Background: To evaluate the time trends of colorectal cancer (CRC) affected by a Nationwide Colorectal Cancer Screening (NCCS) programme with biennial faecal immunochemical testing (FIT) and Nationwide Healthcare Insurance (NHI).
Methods: Data from the national registries on cancer and death in Taiwan were separated into years 1984-1993, 1994-2003 and 2004-2013 based on the implementations of NHI (starting 1995) and NCCS (starting 2004). The adult population was divided into three age groups (young, 30-49; middle-aged, 50-69; and old, 70-84 years); only the middle-aged were eligible for NCCS. Crude and adjusted effects of NCCS and NHI were quantified by percentage change and 95% confidence interval (CI) with respect to CRC mortality, according to the attributions from incidence and survival.
Results: Within 335 million person-years of follow-up, 204 362 incident CRCs and 80 771 CRC-related deaths were identified. Increasing mortality trends were noted for 1994-2003 (post-NHI) vs 1984-1993 due to remarkable increasing incidence trends that could not be offset by improved survival as a result of NHI. During 2004-13 (post-NCCS), mortality continued to increase by 15% (95% CI: 10-21%) in young adults (30-49 years) and 8% (95% CI: 6-11%) in older adults (70-84 years), whereas middle-aged adults (50-69 years) had a reduction of 7% (95% CI: 5-9%) due to a remarkable stage shift and subsequent improvement in survival. In the middle-aged adults, increased incidence was less but survival improvement was more compared with other age groups.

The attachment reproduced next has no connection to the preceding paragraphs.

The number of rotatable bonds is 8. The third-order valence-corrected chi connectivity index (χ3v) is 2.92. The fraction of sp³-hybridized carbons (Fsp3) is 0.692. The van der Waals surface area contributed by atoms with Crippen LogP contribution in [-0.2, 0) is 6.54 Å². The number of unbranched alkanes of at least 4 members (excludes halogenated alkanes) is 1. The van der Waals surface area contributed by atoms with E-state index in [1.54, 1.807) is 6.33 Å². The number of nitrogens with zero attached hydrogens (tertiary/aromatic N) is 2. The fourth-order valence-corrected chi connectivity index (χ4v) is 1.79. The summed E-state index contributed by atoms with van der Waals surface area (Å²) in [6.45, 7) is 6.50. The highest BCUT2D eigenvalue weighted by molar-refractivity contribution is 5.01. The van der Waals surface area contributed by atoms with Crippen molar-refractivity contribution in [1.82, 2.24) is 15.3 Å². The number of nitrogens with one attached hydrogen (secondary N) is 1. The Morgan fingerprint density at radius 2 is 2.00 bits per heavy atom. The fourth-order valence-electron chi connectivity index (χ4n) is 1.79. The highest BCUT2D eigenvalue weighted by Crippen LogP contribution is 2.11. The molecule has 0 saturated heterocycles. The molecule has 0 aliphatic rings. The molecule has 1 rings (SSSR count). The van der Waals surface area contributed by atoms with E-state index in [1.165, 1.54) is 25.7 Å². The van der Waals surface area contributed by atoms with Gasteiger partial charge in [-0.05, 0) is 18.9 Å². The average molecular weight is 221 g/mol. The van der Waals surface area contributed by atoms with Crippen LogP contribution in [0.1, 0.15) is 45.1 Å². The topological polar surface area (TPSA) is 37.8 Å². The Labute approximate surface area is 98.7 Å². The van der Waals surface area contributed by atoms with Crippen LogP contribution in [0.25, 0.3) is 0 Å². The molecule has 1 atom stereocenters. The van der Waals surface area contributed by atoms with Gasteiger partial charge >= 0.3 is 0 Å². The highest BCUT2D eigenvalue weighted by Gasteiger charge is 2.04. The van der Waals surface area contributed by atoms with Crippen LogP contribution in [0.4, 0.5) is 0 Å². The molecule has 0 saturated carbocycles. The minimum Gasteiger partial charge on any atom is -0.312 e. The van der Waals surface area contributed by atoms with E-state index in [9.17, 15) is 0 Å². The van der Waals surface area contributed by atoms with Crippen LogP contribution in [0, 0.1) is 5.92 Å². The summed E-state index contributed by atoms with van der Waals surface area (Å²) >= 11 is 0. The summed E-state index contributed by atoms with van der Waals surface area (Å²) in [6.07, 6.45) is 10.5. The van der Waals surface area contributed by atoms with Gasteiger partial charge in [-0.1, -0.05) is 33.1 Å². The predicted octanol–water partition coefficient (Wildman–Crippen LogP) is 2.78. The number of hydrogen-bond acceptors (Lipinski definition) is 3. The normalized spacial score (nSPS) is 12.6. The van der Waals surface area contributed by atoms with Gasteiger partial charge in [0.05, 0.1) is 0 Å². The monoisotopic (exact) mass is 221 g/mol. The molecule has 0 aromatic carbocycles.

Conclusions: Whereas universal healthcare insurance led to improvement in CRC survival, FIT-based screening has made an even greater contribution to reducing CRC mortality.